As a primary care doctor, I have figured out many tricks for helping patients save money on prescriptions. Some of them I am sure you have never heard of, and others , well -- you might have, but they bear repeating. All of the prices quoted here are from Costco, unless otherwise specified. 1. Price compare between pharmacies. Can't stress enough the potential differences in medicine prices between pharmacies. Generic medicine prices vary more than ...

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What’s happened to psychiatry over the last 15 to 20 years? That’s a big subject, discussed in many recent and excellent books. One of those books is by Daniel Carlat, author of Unhinged: The Trouble with Psychiatry – A Doctor’s Revelations about a Profession in Crisis. One of the problems Carlat readily acknowledges is that psychiatry is excessively focused on psychopharmaceuticals at the ...

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With the darker days upon us, it may be tempting to try to fight fatigue with energy drinks. Ever wonder what’s really in them and what they might be doing to you? I just came across an article in the November issue of the Mayo Clinic Proceedings that broke it down nicely. Here’s the summary. Caffeine.  No brainer. Interestingly, it is on the list of substances banned by the International Olympic Committee (which is ...

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Antibiotics for viral infections are a big pet peeve of mine. No. Make that a huge pet peeve. Some doctors prescribe antibiotics for coughs and stuffy noses because the patients want them. If you’re one of those patients who think that antibiotics make your coughs go away, or clear up your stuffy noses, or somehow make your sinus headaches vanish, or if you’re a doctor who prescribes antibiotics for these symptoms, ...

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Physicians hate acid. But,  hey, who doesn’t hate acid? It burns things. It corrodes. It’s that after-pizza punishment. We prescribe antacid medications by the ton in this country, not because people’s stomachs have developed increased acidity, but because people in our modern society are generally overweight, like to eat large meals, and prefer fatty foods and things like alcohol, chocolate, and tobacco, all of which tend to worsen acid reflux. Physicians like ...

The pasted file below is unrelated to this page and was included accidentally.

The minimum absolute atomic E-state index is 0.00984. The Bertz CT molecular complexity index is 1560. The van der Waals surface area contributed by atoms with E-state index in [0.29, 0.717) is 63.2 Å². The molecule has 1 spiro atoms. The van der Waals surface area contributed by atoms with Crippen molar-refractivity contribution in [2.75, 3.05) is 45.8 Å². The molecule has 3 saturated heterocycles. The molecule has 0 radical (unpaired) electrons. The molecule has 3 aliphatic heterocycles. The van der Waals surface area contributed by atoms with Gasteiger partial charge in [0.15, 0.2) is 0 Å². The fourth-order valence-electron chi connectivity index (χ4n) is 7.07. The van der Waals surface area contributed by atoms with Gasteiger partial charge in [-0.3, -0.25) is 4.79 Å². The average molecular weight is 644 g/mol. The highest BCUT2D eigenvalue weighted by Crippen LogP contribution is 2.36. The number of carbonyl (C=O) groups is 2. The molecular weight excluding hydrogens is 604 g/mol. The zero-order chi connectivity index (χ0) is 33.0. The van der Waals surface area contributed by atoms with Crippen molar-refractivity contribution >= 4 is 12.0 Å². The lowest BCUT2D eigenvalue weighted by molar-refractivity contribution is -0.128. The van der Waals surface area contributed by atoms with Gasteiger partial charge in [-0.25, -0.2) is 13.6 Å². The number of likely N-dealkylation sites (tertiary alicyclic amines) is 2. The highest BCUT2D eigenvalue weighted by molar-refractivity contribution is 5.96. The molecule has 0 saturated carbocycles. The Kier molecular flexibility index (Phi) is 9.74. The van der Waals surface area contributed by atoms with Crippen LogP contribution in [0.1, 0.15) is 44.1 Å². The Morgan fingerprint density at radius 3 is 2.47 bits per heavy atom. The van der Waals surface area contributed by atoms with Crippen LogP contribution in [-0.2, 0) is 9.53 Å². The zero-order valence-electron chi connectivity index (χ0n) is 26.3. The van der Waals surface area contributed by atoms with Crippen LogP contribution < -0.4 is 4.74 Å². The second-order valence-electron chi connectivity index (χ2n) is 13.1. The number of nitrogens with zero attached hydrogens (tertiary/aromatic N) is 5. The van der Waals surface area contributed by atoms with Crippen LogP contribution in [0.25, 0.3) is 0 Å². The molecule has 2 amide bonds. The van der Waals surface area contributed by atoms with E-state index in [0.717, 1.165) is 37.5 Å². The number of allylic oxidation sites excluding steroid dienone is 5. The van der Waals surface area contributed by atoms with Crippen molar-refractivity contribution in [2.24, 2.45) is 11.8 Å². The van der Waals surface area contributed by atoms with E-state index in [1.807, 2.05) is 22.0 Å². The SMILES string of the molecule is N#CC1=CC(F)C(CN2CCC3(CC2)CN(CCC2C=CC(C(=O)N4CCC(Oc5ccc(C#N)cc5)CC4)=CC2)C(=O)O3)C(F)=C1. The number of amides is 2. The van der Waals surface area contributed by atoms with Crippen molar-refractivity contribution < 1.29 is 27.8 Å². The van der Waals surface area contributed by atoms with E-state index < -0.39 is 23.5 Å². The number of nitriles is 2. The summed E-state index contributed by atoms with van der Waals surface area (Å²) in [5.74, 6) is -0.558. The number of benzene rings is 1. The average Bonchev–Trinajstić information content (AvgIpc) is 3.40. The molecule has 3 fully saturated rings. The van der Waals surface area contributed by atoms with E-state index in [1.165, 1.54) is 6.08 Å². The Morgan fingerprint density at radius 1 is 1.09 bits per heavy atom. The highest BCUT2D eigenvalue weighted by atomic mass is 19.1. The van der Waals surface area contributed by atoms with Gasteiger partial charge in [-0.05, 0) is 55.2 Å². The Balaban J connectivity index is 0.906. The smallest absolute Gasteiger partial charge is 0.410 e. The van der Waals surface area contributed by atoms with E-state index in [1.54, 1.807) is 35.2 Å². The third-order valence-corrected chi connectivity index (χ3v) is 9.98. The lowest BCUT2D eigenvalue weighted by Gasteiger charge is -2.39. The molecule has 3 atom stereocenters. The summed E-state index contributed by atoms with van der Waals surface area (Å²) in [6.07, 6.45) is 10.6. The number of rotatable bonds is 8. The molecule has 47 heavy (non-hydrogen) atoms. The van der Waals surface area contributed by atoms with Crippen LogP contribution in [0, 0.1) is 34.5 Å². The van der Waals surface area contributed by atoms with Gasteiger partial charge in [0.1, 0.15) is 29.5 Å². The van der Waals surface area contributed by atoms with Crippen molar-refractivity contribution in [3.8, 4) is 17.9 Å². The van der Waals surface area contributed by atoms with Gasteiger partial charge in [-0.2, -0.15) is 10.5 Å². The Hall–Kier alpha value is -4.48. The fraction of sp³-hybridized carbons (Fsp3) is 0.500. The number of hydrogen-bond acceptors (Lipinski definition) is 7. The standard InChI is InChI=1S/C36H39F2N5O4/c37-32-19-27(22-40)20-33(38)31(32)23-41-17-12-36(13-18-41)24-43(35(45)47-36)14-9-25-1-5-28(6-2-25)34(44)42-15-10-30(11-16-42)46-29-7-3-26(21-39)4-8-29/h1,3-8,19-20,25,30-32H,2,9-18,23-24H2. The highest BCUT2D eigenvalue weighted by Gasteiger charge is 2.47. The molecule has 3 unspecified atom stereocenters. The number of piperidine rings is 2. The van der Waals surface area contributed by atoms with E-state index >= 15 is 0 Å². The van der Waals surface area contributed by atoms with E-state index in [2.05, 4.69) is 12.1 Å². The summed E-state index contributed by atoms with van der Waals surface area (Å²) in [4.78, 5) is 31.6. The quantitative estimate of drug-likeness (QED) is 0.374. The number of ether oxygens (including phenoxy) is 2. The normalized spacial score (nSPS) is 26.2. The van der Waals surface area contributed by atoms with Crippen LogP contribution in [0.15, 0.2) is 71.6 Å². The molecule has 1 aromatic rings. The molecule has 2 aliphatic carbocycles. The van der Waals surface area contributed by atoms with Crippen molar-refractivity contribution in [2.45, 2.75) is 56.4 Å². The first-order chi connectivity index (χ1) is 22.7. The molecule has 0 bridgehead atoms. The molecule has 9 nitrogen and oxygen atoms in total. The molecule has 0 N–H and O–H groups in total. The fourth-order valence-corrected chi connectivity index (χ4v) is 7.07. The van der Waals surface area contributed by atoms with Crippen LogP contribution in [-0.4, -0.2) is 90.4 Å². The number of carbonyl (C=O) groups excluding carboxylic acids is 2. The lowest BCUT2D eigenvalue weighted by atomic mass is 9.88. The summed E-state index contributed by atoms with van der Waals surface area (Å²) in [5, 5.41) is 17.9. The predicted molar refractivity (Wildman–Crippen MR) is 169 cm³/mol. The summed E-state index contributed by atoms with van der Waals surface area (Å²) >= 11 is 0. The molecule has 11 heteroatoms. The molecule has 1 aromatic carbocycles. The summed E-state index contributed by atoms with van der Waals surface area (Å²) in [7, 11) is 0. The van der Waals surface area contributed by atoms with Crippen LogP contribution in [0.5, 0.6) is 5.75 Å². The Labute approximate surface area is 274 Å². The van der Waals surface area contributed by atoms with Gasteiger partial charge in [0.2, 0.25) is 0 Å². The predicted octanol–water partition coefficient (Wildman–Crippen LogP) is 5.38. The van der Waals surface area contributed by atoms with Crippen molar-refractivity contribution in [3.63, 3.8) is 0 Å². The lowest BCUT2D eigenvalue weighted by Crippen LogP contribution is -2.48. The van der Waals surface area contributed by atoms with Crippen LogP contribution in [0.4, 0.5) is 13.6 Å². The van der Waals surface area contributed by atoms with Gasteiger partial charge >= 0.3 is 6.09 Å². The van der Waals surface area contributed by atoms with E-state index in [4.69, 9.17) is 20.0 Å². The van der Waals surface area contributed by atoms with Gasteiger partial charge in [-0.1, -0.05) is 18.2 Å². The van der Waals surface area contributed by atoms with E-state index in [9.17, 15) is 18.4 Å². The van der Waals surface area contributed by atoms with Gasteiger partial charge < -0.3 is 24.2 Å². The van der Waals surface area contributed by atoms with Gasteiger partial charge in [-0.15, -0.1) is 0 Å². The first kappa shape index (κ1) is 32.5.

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Published earlier this year in the journal Neurology – not typically on my radar screen — is this remarkable study comparing pregabalin to placebo for HIV-related distal sensory peripheral neuropathy. Here are the results:

At endpoint, pregabalin and placebo showed substantial reductions in mean Numeric Pain Rating Scale (NPRS) score from baseline: -2.88 vs -2.63, p = 0.3941 ... ... Individuals with HIV-associated neuropathy achieved NPRS treatment effect size similar to those in ...

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by Nancy Walsh The recent report of the deliberate infection of Guatemalans with syphilis in the 1940s to see if penicillin could cure and prevent transmission of the disease was a reminder of just how short the time has been since most infectious diseases were untreatable. Penicillin -- discovered by Scottish biologist Alexander Fleming in 1928 but not available for clinical use until the 1940s -- ...

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An excerpt from White Coat, Black Hat. by Carl Elliott [Michael] Oldani worked as a rep in the late 1980s and the 1990s, a period when the drug industry was undergoing key transformations. Its ethos was changing from that of the country-club establishment to the aggressive, new-money entrepreneur. Impressed by the success of AIDS activists in pushing for faster drug approvals, the drug industry increased pressure ...

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A recent study published in the journal Sleep Medicine revealed that most child psychiatrists prescribe medication for sleep at least once a month, despite the fact that no sleep medications are approved for use in children. The study was funded by Sanofi-Aventis, makers of Ambien. Managing sleep is one of the greatest challenges of being a parent. It represents the first major separation and can be fraught with complex ...

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An excerpt from Sustaining Life: How Human Health Depends on Biodiversity. by Eric Chivian, MD and Aaron Bernstein, MD Ethnobotany, that is, the scientific study of the use of plants by native cultures, including their use as medicines, can be said to have begun with Carl Linnaeus, who in the 1730s published Flora Lapponica, his detailed account of plant use by the Lappish, or Sami, people, ...

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